R-E-S-P-E-C-T : Miss Tennessee tells students what that character trait means to her
Published 9:45 am Wednesday, March 25, 2015
Students at three local elementary schools got a special visitor Tuesday as the reigning Miss Tennessee Hayley Lewis stopped by to say hello and brought along some of her friends.
Lewis spoke to students at Happy Valley, Keenburg and Harold McCormick elementary schools as part of her Character Education tour across the state. Accompanying Lewis on her visits were Miss Watauga Valley Elizabeth Painter, Miss Johnson City Kayla Neikirk and Miss Historic Jonesborough Hannah Everhart.
The Character Education program is an initiative of the Tennessee Department of Education that encourages students to develop positive character traits including caring, respect, responsibility and fairness by integrating those ideals into all areas of the school experience. As the reigning Miss Tennessee, Lewis serves as the official spokeswoman for the campaign.
On Tuesday, Lewis spoke to students about respect.
“Respect is the golden rule,” she told students assembled at Happy Valley Elementary. “It means treating others how we want to be treated ourselves.”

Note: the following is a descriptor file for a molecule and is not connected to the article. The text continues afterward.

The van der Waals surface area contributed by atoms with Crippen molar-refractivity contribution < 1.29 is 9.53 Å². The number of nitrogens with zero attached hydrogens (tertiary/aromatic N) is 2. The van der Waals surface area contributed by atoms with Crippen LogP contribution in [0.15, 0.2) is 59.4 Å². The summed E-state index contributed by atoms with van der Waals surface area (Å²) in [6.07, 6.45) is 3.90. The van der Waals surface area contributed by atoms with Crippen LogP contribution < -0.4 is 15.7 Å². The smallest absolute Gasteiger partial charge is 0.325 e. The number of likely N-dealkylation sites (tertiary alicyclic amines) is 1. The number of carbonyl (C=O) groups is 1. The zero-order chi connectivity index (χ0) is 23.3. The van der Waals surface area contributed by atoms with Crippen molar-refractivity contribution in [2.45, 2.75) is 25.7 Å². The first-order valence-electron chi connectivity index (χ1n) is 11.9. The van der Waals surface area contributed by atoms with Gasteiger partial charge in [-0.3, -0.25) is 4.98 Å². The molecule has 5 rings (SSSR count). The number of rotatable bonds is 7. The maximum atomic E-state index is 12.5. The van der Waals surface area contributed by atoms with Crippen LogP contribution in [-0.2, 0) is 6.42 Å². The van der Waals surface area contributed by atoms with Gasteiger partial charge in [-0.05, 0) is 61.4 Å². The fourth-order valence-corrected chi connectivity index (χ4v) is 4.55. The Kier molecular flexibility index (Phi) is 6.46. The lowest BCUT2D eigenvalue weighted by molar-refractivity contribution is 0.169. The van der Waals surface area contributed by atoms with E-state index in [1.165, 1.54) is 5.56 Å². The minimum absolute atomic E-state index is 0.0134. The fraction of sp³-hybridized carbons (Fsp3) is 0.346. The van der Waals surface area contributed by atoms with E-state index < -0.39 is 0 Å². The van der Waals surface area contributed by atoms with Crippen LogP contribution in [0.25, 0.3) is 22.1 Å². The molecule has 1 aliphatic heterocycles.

The first step to promoting respect, Lewis said, is developing self-respect.
“You have to respect yourself as an individual,” she said. “You need to remember you are worth something.”
Eating well and exercising are key elements to self-respect, Lewis said.
“We can do things we already like to stay healthy, and we can eat things we already like to stay healthy,” she said. “That is how you respect yourself, by staying fit and being active.”
Once you respect yourself, you can then begin to respect others, Lewis said. Respecting others includes respecting their differences, she added.
Lewis asked the students to look around them at all the different people in their school.
Diversity is what makes everyone special and unique, she said.
“Even if we are different than those around us — we may wear different clothes, maybe we believe in different things or like different things — that is OK,” Lewis said.
During her talk, Lewis also touched on an issue that affects many schoolchildren — bullying.
“Being bullied does not make you feel good,” she said. “If you see someone being bullied, they are not being respected. If you are being bullied, you are not being respected.”
“If you want to be respected, you need to make sure those around you are being respected and take a stand against bullying,” Lewis said. “You can be that one person who makes a difference.”
At the end of her talk, Lewis asked the students to take a pledge with her that they would respect themselves, respect others and take a stand against bullying.